Serial Productions and the Old Mill Theatre appear to have concocted a cunning plan, more cunning than a fox that has majored in cunning and decided to enact a plan so full of guile and cunningness that it would stump a master criminal. Following last year’s by-all-accounts successful run of Blackadder Goes Forth these clever chaps have decided to put on the Third iteration of the popular sitcom. At this backwards rate, 2017 should see a stonking good production of Not The Nine O’Clock News. Yes, I have been a fan of Rowan Atkinson’s for some time. Throw in a little Ben Elton - though size isn’t all that important here - and some Richard Curtis and you’re pretty much guaranteed to have more fun than that time Hugh Laurie used to be a comedian.
Edmund Blackadder, the scheming, conniving butler in early 19th century London who suffers in the service of a Regent so foppish he makes Hugh Grant’s hairdo look like a crew-cut, labours away doing what he does best – scheming and conniving with trademark acerbic wit. He is assisted in this by his dogsbody Baldrick in much the same way engine failure assists aircraft fly. The acting Regent, George, the Prince of Wales, really is a decent chap though he is a few swizzle sticks short of a jolly good cocktail party. Together they navigate the treacherous waters of anarchists, overblown actors, transvestite highwaymen, destitution, and the Duke of Wellington’s wrath among other things.
Okay, down to business. Blackadder is an iconic character and Atkinson’s shoes are formidable ones to fill. I wasn’t convinced at first but Joe Isaia slowly won me over and is very good as the narky butler. The putdowns and snide remarks are all there and Isaia uses a lot of the same inflections but didn’t quite nail the scorn behind the words. No shame there – Atkinson is the absolute master of the cutting aside. Isaia is front and centre pretty much for the whole four acts and works particularly well with Rodney van Groningen’s George.
And what a George it is. Originally played by Hugh Laurie in the television series this is another challenge for any actor but van Groningen, who was excellent as Bottom in A Midsummer Night’s Dream earlier in the year, is the standout here. His George is preening, childlike, naïve and stupid with some lovely moments of physical comedy as well. Keith Scrivens’ Baldrick, however, was oddly a little flat for me. His infamous “cunning plans” (yes, thank you to the gentleman sitting behind me on pointing them out lest the audience and I were under the misapprehension we were attending some strange re-imagining of The King and I) didn’t elicit the sort of craftiness and glee that I had hoped.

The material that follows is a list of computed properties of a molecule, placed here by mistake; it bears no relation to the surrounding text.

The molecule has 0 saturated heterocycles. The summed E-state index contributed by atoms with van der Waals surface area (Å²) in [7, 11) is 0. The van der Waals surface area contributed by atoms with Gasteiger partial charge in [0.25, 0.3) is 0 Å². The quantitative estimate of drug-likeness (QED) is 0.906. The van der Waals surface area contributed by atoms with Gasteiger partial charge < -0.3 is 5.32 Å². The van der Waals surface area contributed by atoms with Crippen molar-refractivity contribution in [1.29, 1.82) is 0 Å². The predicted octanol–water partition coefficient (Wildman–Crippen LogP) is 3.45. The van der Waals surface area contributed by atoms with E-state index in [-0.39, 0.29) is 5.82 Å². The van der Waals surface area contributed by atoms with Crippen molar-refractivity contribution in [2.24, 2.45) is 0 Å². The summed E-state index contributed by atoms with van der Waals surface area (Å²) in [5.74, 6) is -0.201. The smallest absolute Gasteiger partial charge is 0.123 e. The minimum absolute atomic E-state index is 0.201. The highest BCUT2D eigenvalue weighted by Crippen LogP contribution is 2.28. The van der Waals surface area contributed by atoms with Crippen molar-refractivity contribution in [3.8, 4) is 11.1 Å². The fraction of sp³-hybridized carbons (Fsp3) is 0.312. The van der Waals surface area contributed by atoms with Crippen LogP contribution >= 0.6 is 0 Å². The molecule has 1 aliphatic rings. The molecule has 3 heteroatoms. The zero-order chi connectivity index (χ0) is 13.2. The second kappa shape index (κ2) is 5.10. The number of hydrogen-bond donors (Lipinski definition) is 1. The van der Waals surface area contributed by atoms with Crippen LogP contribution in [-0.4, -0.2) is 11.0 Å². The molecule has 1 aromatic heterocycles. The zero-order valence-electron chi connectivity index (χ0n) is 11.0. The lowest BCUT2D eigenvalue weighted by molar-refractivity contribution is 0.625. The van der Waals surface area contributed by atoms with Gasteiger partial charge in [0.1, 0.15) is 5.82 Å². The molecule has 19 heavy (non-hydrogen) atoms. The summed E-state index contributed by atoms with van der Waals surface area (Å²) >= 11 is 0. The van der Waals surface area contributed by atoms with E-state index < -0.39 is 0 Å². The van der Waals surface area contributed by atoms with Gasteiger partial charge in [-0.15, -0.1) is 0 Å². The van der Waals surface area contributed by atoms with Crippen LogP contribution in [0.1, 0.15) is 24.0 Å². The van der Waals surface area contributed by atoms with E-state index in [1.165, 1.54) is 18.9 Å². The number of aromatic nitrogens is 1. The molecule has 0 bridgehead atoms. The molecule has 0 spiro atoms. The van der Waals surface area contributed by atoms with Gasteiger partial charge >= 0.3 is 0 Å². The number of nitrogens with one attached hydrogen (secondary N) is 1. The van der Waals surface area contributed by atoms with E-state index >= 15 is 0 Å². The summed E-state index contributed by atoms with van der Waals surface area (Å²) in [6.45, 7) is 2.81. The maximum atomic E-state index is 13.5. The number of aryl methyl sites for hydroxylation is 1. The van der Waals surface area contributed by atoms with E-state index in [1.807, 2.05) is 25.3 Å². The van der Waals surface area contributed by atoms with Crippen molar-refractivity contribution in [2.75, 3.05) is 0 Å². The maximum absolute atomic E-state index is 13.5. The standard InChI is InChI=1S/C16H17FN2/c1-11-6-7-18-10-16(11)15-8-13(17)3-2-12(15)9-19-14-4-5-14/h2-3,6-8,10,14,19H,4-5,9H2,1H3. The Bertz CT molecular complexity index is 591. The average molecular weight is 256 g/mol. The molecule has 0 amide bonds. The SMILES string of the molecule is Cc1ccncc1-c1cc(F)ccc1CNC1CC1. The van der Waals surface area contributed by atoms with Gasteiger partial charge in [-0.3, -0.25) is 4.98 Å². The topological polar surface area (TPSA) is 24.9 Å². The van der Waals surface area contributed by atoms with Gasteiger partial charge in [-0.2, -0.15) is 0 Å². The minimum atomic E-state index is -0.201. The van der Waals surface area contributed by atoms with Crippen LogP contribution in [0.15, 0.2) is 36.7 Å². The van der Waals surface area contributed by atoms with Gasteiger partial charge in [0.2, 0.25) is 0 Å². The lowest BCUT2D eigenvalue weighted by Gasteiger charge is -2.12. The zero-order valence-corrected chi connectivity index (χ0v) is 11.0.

In support was Jacqui Warner as Mrs. Miggins with Natalie Watson and Brendan Tobin in minor roles. Michael Lamont played several characters, notably Samuel Johnson and the mad Scot, McAdder while Clare Fazackerley Wood had fun with the duality of Amy Hardwood, initially the source of George’s misguided affections who is later revealed to be a notorious robber. Finally, the director himself, David Gregory has a featured role as the Duke of Wellington in what was the last and best of the four acts, Duel and Duality.
This is where the source material is paramount – this isn’t a coherent play with a single through line narrative, rather four episodes of the show presented as individual acts. Even the running order has been changed – episodes 4 and 5 presented as Acts 1 and 2 with episodes 2 and 6 performed after intermission. The production lands on a suitable ending though the episodic nature detracts a little from the overall experience.
The other stars are the costumes which are fabulous and appropriately gaudy for the period where needed; and especially the set which is a marvel. Not one but TWO revolving sets, one taking up a third of the stage, the other twice the size. I may be no mathematician but that pretty much covered the entire available space. They worked so smoothly like rotating things that revolved on their axis in a circular motion creating the illusion of multiple sets and quick transitions. It really was well thought out and executed most impressively.
This is a slick presentation of a beloved television show, one that really hits its stride in the second half. Directed by David Gregory and written by Ben Elton and Richard Curtis, it stars Joe Isaia, Keith Scrivens, Rodney van Groningen, Jacqui Warner, Michael Lamont, David Gregory, Clare Fazackerley Wood, Brendan Tobin and Natalie Watson and is on at the Old Mill Theatre in South Perth until 11 October.